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(Originally posted Aug 19 2009) Accessing Zeus' Control API from Scala is a relatively straightforward process. It is almost identical to the process you use for Java. Currently the best way to access the control API is using the Apache axis library which you can obtain here . You will also need the WSDL files describing the API. To download the WSDL files go to the Zeus Admin Server then to the online help, and look for the "Zeus Control API WSDL Files" link on the 'Manuals' page. One final dependency that needs to be satisfied is that we need the javamail package, which can be found here . Once you have downloaded and extracted these files we need to convert the WSDL files to Java code, compile them and package them up. On a Unix system you need to issue these commands, > for F in wsdl/ .wsdl ; do java –cp :axis-1_4/lib/ :javamail-1.4.1/lib/* \ org.apache.axis.wsdl.WSDL2Java $F ; done mkdir obj javac –d obj com/zeus/soap/zxtm/ / .java cd obj jar cf ZXTM-API.jar com/zeus This will produce ZXTM-API.jar which you will need to add to your classpath. We are ready to write a Scala program to list the running Virtual Servers. This mirrors our Java example quite closely which you can look at <a href="http://www.zeus.com/community/code-samples/list-running-virtual-servers-using-scala#" target=_blank>here</a> .</p> listVS.scala import com . zeus . soap . zxtm . _1_0 . _ ; import java . security . Security ; import java . security . KeyStore ; import java . security . Provider ; import java . security . cert . X509Certificate ; import javax . net . ssl . ManagerFactoryParameters ; import javax . net . ssl . TrustManager ; import javax . net . ssl . TrustManagerFactorySpi ; import javax . net . ssl . X509TrustManager ; object VSList { def main ( args : Array [ String ]) { Security . addProvider ( new MyProvider ) Security . setProperty ( "ssl.TrustManagerFactory.algorithm" , "TrustAllCertificates" ) val vsl = new VirtualServerLocator vsl . setVirtualServerPortEndpointAddress ( "https://user:pass@localhost:9090/soap" ) val port = vsl . getVirtualServerPort val vs_names = port . getVirtualServerNames val enabled_vs = port . getEnabled ( vs_names ) for ( i <- 0 until vs_names . length ) if ( enabled_vs ( i ) ) println ( vs_names ( i )) } } // Below is TrustManager boiler-plate object MyTrustManagerFactory extends TrustManagerFactorySpi { override def engineInit ( keystore : KeyStore ) {} override def engineInit ( mgrparams : ManagerFactoryParameters ) {} override def engineGetTrustManagers = { Array [ TrustManager ]( new MyX509TrustManager ) } } class MyX509TrustManager extends X509TrustManager { override def checkClientTrusted ( chain : Array [ X509Certificate ], authType : String ) {} override def checkServerTrusted ( chain : Array [ X509Certificate ], authType : String ) {} override def getAcceptedIssuers : Array [ X509Certificate ] = null } class MyProvider extends Provider ( "MyProvider" , 1.0 , "Trust certificates" ) { put ( "TrustManagerFactory.TrustAllCertificates" , MyTrustManagerFactory . getClass . getName ) } Running the example is pretty simple, first compile it, > scalac -classpath ZXTM-API.jar listVS.scala then run it, > scala -classpath ZXTM-API.jar listVS Main website Mail servers Test site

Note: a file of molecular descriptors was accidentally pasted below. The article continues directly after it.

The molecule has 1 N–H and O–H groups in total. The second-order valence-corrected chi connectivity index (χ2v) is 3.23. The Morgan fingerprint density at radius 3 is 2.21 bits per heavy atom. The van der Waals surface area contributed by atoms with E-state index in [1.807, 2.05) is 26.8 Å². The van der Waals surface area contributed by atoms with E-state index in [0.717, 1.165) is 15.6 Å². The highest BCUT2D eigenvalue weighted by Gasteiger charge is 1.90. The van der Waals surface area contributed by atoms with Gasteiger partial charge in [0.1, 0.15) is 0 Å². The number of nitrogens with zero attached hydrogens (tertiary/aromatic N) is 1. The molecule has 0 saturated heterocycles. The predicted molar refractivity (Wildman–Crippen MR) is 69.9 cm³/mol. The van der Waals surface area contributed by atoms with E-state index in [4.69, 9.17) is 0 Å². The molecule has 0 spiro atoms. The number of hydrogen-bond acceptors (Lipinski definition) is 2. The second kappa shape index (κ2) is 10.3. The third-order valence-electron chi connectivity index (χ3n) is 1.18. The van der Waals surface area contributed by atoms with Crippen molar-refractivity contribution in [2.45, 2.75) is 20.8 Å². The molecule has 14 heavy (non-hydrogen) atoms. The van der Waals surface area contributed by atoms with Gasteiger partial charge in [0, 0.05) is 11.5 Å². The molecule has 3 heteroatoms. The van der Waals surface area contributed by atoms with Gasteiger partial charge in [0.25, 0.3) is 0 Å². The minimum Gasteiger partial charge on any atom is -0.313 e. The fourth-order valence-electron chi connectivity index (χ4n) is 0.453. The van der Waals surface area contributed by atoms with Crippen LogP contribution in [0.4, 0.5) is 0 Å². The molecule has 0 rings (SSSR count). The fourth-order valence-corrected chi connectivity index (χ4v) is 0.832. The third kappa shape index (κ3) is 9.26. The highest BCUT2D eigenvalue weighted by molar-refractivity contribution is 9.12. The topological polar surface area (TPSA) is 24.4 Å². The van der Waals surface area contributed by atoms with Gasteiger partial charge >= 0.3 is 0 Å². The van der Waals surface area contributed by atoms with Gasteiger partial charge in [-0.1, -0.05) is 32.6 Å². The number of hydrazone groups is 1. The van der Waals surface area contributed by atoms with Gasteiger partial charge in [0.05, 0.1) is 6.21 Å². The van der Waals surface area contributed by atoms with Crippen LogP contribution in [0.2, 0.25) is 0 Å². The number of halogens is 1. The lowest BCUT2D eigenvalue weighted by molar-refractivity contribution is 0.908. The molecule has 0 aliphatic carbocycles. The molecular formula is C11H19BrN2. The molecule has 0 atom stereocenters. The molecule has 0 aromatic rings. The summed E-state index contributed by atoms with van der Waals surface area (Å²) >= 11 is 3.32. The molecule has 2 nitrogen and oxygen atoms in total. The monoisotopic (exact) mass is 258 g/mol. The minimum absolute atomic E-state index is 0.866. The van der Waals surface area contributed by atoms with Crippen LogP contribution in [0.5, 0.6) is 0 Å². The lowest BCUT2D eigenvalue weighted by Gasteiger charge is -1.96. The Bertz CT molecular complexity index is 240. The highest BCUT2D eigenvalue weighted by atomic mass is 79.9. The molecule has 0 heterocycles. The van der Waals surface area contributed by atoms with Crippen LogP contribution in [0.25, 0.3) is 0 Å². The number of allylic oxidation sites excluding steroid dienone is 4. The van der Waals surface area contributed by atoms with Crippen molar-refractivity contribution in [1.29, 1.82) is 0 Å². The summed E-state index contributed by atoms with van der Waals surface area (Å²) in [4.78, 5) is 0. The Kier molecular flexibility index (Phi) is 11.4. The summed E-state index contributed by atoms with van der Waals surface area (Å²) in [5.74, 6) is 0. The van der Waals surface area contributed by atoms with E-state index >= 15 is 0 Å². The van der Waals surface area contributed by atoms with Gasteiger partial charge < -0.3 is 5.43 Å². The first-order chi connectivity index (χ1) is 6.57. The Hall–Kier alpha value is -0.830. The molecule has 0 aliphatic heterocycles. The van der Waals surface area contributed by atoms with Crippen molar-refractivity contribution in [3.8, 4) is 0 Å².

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If you're running Apache HTTPD, you might have seen the recent advisory (and update) which can cause "significant CPU and memory usage" by abusing the HTTP/1.1 Range header.   If you're using Stingray Application Firewall simply update your baseline rules and you will be immediately protected. Otherwise, you can use TrafficScript to block this attack:   # Updated: Remove (if present) an old name that Apache accepts, MSIE 3 vintage http.removeHeader( "Request-Range" ); $r = http.getHeader( "Range" ); if( $r && string.count( $r, "," ) >= 5 ) { # Too many ranges, refuse the request http.sendResponse( "403 Forbidden", "text/plain", "Forbidden\n", "" ); }   This simply returns a 403 Forbidden response for any request asking for more than 5 ranges (at least 5 commas in the Range header). This is in line with the advisory's suggested mitigation: we don't block multiple ranges completely because they have legitimate uses, such as PDF readers that request parts of the document as you scroll through it, and the attack requires many more ranges to be effective.